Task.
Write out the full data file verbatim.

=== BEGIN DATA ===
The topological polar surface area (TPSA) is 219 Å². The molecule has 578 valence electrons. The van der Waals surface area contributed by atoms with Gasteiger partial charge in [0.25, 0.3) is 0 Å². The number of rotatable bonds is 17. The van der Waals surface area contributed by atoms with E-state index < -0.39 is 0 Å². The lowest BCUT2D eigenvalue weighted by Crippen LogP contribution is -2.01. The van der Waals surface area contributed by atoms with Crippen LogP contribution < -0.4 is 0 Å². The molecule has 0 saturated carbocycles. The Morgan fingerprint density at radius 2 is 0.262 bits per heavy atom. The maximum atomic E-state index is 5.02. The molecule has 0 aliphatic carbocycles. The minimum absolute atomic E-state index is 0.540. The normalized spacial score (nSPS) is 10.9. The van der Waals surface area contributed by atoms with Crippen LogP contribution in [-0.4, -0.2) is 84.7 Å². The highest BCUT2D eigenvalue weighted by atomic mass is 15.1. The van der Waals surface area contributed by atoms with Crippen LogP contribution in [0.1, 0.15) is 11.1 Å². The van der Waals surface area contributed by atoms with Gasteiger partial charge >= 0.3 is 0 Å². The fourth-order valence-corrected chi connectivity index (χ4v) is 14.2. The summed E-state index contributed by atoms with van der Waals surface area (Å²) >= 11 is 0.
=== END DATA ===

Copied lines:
The topological polar surface area (TPSA) is 219 Å². The molecule has 578 valence electrons. The van der Waals surface area contributed by atoms with Gasteiger partial charge in [0.25, 0.3) is 0 Å². The number of rotatable bonds is 17. The van der Waals surface area contributed by atoms with E-state index < -0.39 is 0 Å². The lowest BCUT2D eigenvalue weighted by Crippen LogP contribution is -2.01. The van der Waals surface area contributed by atoms with Crippen LogP contribution < -0.4 is 0 Å². The molecule has 0 saturated carbocycles. The Morgan fingerprint density at radius 2 is 0.262 bits per heavy atom. The maximum atomic E-state index is 5.02. The molecule has 0 aliphatic carbocycles. The minimum absolute atomic E-state index is 0.540. The normalized spacial score (nSPS) is 10.9. The van der Waals surface area contributed by atoms with Crippen LogP contribution in [-0.4, -0.2) is 84.7 Å². The highest BCUT2D eigenvalue weighted by atomic mass is 15.1. The van der Waals surface area contributed by atoms with Crippen LogP contribution in [0.1, 0.15) is 11.1 Å². The van der Waals surface area contributed by atoms with Gasteiger partial charge >= 0.3 is 0 Å². The fourth-order valence-corrected chi connectivity index (χ4v) is 14.2. The summed E-state index contributed by atoms with van der Waals surface area (Å²) >= 11 is 0.